As you can see, I cut the cable maintaining the end fixing that would be used on a bike. This will be used at the hood header rail end and will provide a much stronger solution that the original riveted fixing.
The next step is to cover the cable you have cut to length with the heat shrink tubing. I purchased 3mm tubing, but 2mm tubing would be fine and probably a slightly closer fit. To shrink the tubing to fit, i gently heated over a gas burner flame, using a slighter for the areas where it needed more focus. IMG_0297-1.JPG
With the hood raised and the door open, I then went about starting the delicate process of making the repair. You will be approaching this from the front end corner of the header rail hood seal.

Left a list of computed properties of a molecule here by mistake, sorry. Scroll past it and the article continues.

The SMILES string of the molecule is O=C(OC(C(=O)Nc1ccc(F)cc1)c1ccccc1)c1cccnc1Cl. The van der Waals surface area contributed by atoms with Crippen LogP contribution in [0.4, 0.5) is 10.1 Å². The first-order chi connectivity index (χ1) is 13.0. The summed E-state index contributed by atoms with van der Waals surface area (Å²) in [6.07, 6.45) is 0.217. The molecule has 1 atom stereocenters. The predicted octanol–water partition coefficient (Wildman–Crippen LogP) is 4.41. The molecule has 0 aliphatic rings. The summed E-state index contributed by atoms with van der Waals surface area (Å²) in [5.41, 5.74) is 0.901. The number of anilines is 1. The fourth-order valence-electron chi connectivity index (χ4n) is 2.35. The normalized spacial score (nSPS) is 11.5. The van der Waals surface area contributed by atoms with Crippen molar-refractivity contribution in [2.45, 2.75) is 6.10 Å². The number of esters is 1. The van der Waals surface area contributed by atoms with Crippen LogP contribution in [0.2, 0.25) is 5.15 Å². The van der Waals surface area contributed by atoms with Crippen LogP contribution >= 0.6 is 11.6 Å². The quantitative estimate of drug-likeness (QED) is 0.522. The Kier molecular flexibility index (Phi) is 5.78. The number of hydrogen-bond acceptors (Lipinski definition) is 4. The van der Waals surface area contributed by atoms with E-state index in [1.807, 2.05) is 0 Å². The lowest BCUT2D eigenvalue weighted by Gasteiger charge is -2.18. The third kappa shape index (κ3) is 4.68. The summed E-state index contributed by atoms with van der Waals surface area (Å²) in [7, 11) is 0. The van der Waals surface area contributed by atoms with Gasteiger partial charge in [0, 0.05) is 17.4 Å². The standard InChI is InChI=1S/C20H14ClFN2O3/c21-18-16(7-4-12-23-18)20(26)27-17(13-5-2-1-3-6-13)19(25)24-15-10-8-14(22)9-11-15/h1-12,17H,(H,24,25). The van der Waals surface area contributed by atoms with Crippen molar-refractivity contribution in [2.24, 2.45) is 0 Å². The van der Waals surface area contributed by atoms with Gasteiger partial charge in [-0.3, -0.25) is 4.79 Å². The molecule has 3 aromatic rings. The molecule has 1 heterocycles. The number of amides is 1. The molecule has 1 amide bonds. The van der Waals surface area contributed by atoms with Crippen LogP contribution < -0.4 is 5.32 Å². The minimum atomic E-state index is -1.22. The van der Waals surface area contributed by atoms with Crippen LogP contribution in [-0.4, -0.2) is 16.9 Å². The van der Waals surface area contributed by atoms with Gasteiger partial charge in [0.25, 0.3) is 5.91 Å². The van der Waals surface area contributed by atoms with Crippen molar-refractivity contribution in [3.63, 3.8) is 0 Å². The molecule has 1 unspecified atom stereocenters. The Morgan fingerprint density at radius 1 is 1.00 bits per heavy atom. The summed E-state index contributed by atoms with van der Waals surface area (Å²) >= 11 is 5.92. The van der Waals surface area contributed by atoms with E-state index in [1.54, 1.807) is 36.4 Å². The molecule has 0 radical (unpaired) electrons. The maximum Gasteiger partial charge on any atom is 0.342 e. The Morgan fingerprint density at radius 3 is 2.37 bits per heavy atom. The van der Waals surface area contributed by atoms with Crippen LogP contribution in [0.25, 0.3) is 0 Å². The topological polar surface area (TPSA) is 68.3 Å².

The original fixing is hidden by canvas and metal and is very difficult to see. You will be drilling a hole through the existing fixing plate. In order to do this, you may need to gently prise away the canvas from the inside of the car, gently pushing it away at the near outside corner. Focusing on the area marked in green on the picture below. You will shortly be drilling the area from the underside and you need to ensure you will not puncture the canvas. IMG_0298-2.jpg
Once you have some clearance, I would suggest inserting a disposable shim of some sort between the canvas and the plate onto which it is adhered. I used a 3 mm thick bracket that had rounded edges. This will protect the canvas when you drill through from the underside.